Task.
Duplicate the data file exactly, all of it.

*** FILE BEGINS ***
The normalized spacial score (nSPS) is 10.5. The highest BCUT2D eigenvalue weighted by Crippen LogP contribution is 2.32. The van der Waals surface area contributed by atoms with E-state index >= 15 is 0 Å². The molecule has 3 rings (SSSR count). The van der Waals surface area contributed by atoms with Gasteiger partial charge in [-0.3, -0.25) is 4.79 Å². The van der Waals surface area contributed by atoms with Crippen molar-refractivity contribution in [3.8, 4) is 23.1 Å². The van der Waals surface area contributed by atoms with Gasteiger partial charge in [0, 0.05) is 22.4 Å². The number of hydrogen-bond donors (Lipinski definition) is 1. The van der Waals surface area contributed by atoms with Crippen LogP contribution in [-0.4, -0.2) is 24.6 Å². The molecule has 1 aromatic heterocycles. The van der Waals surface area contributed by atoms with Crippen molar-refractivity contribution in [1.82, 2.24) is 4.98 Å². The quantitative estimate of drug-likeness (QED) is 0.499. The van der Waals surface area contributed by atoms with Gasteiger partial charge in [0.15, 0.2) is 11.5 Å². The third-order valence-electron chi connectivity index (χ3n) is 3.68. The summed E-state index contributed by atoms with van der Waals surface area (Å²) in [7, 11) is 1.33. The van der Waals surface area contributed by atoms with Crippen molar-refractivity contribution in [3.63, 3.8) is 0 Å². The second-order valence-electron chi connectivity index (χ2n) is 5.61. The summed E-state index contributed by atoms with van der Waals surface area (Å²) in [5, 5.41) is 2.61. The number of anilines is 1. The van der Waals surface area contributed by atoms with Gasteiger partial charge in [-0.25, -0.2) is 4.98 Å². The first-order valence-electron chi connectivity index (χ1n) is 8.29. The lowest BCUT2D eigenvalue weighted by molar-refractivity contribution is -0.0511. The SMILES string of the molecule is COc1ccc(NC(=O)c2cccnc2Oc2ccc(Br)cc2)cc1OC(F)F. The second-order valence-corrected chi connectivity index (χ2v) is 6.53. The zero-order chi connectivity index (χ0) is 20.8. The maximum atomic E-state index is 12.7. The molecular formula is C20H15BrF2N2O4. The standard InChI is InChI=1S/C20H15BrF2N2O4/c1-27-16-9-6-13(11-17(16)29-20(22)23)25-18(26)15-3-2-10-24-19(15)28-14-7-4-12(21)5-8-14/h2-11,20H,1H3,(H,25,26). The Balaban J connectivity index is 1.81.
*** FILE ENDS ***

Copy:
The normalized spacial score (nSPS) is 10.5. The highest BCUT2D eigenvalue weighted by Crippen LogP contribution is 2.32. The van der Waals surface area contributed by atoms with E-state index >= 15 is 0 Å². The molecule has 3 rings (SSSR count). The van der Waals surface area contributed by atoms with Gasteiger partial charge in [-0.3, -0.25) is 4.79 Å². The van der Waals surface area contributed by atoms with Crippen molar-refractivity contribution in [3.8, 4) is 23.1 Å². The van der Waals surface area contributed by atoms with Gasteiger partial charge in [0, 0.05) is 22.4 Å². The number of hydrogen-bond donors (Lipinski definition) is 1. The van der Waals surface area contributed by atoms with Crippen LogP contribution in [-0.4, -0.2) is 24.6 Å². The molecule has 1 aromatic heterocycles. The van der Waals surface area contributed by atoms with Crippen molar-refractivity contribution in [1.82, 2.24) is 4.98 Å². The quantitative estimate of drug-likeness (QED) is 0.499. The van der Waals surface area contributed by atoms with Gasteiger partial charge in [0.15, 0.2) is 11.5 Å². The third-order valence-electron chi connectivity index (χ3n) is 3.68. The summed E-state index contributed by atoms with van der Waals surface area (Å²) in [7, 11) is 1.33. The van der Waals surface area contributed by atoms with Crippen molar-refractivity contribution in [3.63, 3.8) is 0 Å². The second-order valence-electron chi connectivity index (χ2n) is 5.61. The summed E-state index contributed by atoms with van der Waals surface area (Å²) in [5, 5.41) is 2.61. The number of anilines is 1. The van der Waals surface area contributed by atoms with Gasteiger partial charge in [-0.25, -0.2) is 4.98 Å². The first-order valence-electron chi connectivity index (χ1n) is 8.29. The lowest BCUT2D eigenvalue weighted by molar-refractivity contribution is -0.0511. The SMILES string of the molecule is COc1ccc(NC(=O)c2cccnc2Oc2ccc(Br)cc2)cc1OC(F)F. The second-order valence-corrected chi connectivity index (χ2v) is 6.53. The zero-order chi connectivity index (χ0) is 20.8. The maximum atomic E-state index is 12.7. The molecular formula is C20H15BrF2N2O4. The standard InChI is InChI=1S/C20H15BrF2N2O4/c1-27-16-9-6-13(11-17(16)29-20(22)23)25-18(26)15-3-2-10-24-19(15)28-14-7-4-12(21)5-8-14/h2-11,20H,1H3,(H,25,26). The Balaban J connectivity index is 1.81.